10 things you need before writing Apple App

You've seen amazing statistics about Apple Apps and how ordinary people are successful writing apps for iPhone and iPad. Well, the first thing I can tell you is that you're right! Apple App Store is taking the world by storm (over more than 2 billion downloads). And my suspicion is that this is all just the beginning.

The problem is, how do you write an app? Indeed, what do you need before you develop an application? Well, that's where this article will help. I will provide you 10 items that you need before you start writing your apple apple. Even if you have never developed mobile content, or if you are new to software development, you should know that it can be fun and rewarding experience learning iPhone development.

1. Get Mac OS X Computer

To develop applications for iPhone OS, you need a Mac OS X computer to run the Xcode tool. Xcode is Apple's suite of development tools that support project management, code editing, building applications, and debugging.

I know that many of you could be a computer user. Some of you might be thinking about using a Mac. Well, my advice is – give your Mac a chance. I have many friends who were once dying-hard PC users who have now switched to Mac. Why? Because they want to write a program! And when they did the exchange – they found Mac to be so much easier to use and a very fun experience.

2. Download SDK

Apple distributes software development software for the iPhone app (SDK). You definitely need to download this and read it from the front page back. Do not worry, it's more complicated than it seems. Take time and you'll soon be on the programming car.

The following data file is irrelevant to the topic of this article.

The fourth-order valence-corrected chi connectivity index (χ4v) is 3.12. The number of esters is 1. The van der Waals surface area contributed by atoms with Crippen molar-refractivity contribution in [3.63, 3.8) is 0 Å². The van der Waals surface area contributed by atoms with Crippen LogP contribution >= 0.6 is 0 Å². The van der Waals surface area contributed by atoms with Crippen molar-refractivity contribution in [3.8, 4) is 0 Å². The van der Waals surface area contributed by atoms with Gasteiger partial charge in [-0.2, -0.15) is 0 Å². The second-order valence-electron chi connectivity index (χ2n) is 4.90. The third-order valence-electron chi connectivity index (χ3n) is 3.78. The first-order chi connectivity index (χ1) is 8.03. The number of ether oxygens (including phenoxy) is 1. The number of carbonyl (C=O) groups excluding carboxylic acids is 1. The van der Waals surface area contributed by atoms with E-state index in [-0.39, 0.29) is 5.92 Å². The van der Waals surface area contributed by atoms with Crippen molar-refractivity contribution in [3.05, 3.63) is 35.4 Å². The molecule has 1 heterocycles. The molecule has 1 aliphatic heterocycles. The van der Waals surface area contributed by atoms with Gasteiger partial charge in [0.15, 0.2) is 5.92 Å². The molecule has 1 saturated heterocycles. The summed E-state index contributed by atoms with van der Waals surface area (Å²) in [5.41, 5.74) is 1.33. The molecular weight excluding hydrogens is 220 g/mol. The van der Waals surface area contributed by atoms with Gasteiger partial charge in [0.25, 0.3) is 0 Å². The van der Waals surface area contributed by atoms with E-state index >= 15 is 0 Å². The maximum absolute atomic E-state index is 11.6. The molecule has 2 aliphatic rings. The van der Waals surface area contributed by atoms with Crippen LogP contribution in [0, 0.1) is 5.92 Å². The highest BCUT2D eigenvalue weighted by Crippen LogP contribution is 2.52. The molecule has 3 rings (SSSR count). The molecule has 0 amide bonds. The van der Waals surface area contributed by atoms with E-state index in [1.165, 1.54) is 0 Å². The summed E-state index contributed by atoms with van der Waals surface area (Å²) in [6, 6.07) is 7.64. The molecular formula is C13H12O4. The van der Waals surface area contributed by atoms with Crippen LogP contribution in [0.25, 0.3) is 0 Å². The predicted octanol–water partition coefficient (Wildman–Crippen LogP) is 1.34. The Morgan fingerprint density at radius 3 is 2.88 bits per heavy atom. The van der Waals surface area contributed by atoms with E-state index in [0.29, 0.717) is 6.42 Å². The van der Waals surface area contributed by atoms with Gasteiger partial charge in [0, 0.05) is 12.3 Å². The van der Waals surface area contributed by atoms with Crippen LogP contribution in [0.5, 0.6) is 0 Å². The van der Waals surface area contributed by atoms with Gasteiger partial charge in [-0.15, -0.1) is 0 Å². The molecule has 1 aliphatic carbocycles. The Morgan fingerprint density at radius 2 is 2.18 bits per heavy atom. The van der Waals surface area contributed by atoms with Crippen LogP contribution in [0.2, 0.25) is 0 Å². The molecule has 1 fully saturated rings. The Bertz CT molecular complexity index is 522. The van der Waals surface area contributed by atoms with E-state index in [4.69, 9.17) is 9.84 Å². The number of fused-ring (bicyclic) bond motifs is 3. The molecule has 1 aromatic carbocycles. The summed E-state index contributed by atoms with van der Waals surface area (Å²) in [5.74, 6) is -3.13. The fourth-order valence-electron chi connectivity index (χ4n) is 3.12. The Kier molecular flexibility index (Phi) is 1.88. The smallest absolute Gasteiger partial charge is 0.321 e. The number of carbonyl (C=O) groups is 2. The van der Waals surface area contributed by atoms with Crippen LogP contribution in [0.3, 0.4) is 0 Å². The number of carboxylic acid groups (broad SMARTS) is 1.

3. Learn Objective-C

Mac programs are written in Objective-C Apple also introduced a special Objective-C abstraction API called Cocoa Touch for iPhone (and iPod Touch) development.

Goal C will come very naturally to those who have programmed in C, C ++ or Java before. Now, if you're new to programming, Objective-C could be challenged.

Try to grab a basics of programming before you get a node and a ball in Objective-C. One of the better books to study Objective-C is Programming in Objective-C by Stephen G. Kochan. You are not expected to have any prior knowledge in this field.

4. Make an Authorized Apple Developer

Becoming an approved programmer for an Apple application takes some time. Many people do not know this. I hear it's a six-month waiting list to be a certified developer. Some have the idea that the time to wait can be reduced now when interest in the iPhone and iPad has landed in the roof around the world.

Becoming an approved developer will get you only in the App Store. Of course, it's the only way to spread your applications, so it's an essential part of that process.

5. Investigate your application

As with everything related to software development, the goal of your app will be a solution to the number of users.

Make sure you investigate your application. It's no use to just jump into writing programs that do not meet the needs of users. A year ago, you could easily write programs that made some nonsense (such as shooting noise) and expect people to download it. It will not happen anymore. If you want a popular application, you need to make it useful.

Usually, when you are developing a mobile phone, your audience is on the move. People who use mobile apps want quick communication. They do not want to write a Word document at all. They want to make useful things by just pressing a button or two.